It’s OK to lie to WiFi providers

by @edent | # # # | 6 comments | Read ~215 times.

Another day, another data breach.

The email addresses and travel details of about 10,000 people who used free wi-fi at UK railway stations have been exposed online.

The database, found online by a security researcher, contained 146 million records, including personal contact details and dates of birth.

It was not password protected.

BBC News

There’s a really easy way to protect yourself from being a victim. Lie.

When a WiFi provider asks for your email address, lie. When someone who doesn’t need to validate your age asks for your date of birth, lie. When you’re asked to provide your name in order to register for a service, lie.

Obviously, don’t lie to the police, tax inspectors, or your doctor. Don’t lie to people who need accurate data about you.

Eight years ago, I was at a Parliamentary conference about online privacy. I tweeted:

Which led to this story being published:
Give social networks fake details, advises Whitehall web security official.

I think that recommendation still stands. Giving away your personal details puts you at risk.

Whenever a free WiFi provider asks me for my details, I’m usually nononono@example.com. My date of birth is 1900-01-01. And my phone number is from the fake range provided by OfCom.

Here’s a list of all the times that has caused me problems:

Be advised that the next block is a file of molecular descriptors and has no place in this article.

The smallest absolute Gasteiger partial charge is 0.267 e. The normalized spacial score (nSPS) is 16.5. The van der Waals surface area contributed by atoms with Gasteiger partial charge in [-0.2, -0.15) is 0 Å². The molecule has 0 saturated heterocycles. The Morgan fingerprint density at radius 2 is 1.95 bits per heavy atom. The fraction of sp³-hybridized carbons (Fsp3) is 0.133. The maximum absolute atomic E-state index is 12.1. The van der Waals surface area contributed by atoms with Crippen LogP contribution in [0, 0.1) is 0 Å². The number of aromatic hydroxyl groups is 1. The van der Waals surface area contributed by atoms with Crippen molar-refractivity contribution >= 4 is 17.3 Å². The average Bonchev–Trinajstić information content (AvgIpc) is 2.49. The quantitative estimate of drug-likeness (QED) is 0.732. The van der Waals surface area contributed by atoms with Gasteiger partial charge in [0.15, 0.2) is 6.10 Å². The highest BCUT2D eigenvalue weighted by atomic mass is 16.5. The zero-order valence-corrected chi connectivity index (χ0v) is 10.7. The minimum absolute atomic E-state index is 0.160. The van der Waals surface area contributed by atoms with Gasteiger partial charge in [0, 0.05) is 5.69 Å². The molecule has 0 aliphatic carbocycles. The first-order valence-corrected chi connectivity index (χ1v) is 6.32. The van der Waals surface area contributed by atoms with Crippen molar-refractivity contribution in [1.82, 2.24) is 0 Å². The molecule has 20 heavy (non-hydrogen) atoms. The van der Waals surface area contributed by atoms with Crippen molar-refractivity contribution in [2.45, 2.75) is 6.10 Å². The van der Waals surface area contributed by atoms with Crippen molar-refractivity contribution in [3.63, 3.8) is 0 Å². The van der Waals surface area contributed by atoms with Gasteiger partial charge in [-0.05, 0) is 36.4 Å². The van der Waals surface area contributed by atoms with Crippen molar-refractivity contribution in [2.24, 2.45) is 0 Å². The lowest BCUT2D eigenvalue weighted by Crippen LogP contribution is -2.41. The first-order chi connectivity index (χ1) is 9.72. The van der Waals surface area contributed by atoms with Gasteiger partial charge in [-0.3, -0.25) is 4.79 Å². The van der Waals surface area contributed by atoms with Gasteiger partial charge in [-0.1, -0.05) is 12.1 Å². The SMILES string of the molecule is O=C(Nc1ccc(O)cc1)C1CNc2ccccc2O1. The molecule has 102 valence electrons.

Oh. None.

Every time I give out a real email address or phone-number, it inevitably starts to receive spam. Every week we see news stories about companies behaving irresponsibly with our data. Exposing us to risk.

Stop giving out your information to people who have no need for it.

Your personal safety is more important than a company’s desire for a better marketing database.

6 thoughts on “It’s OK to lie to WiFi providers

  1. @Edent I agree entirely. It bit me once. I was signing up for a mobile phone plan in the UK. I gave accurate billing details (name, address) but they asked for my birthdate. I gave a fake one. Why does my mobile phone company need my birthday? Well, they do a credit check. They declined the online application and I had to call in and talk to a human to straighten it out.

  2. I could use an “Autofill with fake data” option in my browser. 😁


  3. JustFollowingYourAdvice says:

    I like to use the company’s email. So if I’m traveling by plane and I get asked for my email, I use admin@airline.com. Maybe one day they’ll stop asking?

  4. Mike says:

    Also when you’re in a shop and person on checkout asks for your email address without explanation it’s OK to ask why they want it and then not give it. They’ll say it’s so they can email you a receipt but they will want use it for other purposes.

    1. Fake Name says:

      I’ve also challenged this, and took it up with the head office of the store in question. They immediately wanted to know the store location so they could ‘take it up with them’. I declined as it felt like they would witch hunt the low-paid assistant just doing what the company training manual tells them to.

  5. Marcus Downing says:

    I don’t see any good reason why all these Wifi providers should be asking for this information in the first place. It’s become one of the annoyances of modern life: walk into a new building, get a new form asking who am I.

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